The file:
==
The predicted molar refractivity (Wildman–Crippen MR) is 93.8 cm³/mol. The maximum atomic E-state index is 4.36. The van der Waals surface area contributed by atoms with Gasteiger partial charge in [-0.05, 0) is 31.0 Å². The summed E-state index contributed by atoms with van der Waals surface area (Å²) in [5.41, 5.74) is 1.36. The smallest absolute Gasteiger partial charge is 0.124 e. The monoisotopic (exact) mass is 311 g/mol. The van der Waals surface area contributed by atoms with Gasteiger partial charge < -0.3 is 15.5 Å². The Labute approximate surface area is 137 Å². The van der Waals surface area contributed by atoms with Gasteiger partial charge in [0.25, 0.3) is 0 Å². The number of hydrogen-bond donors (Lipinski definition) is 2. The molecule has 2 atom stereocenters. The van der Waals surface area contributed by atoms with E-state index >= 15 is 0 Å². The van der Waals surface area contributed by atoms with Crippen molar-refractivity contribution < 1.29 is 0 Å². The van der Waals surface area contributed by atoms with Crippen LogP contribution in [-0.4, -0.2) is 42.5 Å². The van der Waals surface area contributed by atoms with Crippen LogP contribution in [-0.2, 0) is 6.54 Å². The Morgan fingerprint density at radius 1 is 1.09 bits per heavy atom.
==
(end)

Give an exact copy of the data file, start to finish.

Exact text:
The predicted molar refractivity (Wildman–Crippen MR) is 93.8 cm³/mol. The maximum atomic E-state index is 4.36. The van der Waals surface area contributed by atoms with Gasteiger partial charge in [-0.05, 0) is 31.0 Å². The summed E-state index contributed by atoms with van der Waals surface area (Å²) in [5.41, 5.74) is 1.36. The smallest absolute Gasteiger partial charge is 0.124 e. The monoisotopic (exact) mass is 311 g/mol. The van der Waals surface area contributed by atoms with Gasteiger partial charge < -0.3 is 15.5 Å². The Labute approximate surface area is 137 Å². The van der Waals surface area contributed by atoms with Gasteiger partial charge in [0.25, 0.3) is 0 Å². The number of hydrogen-bond donors (Lipinski definition) is 2. The molecule has 2 atom stereocenters. The van der Waals surface area contributed by atoms with E-state index >= 15 is 0 Å². The van der Waals surface area contributed by atoms with Crippen molar-refractivity contribution < 1.29 is 0 Å². The van der Waals surface area contributed by atoms with Crippen LogP contribution in [-0.4, -0.2) is 42.5 Å². The van der Waals surface area contributed by atoms with Crippen LogP contribution in [-0.2, 0) is 6.54 Å². The Morgan fingerprint density at radius 1 is 1.09 bits per heavy atom.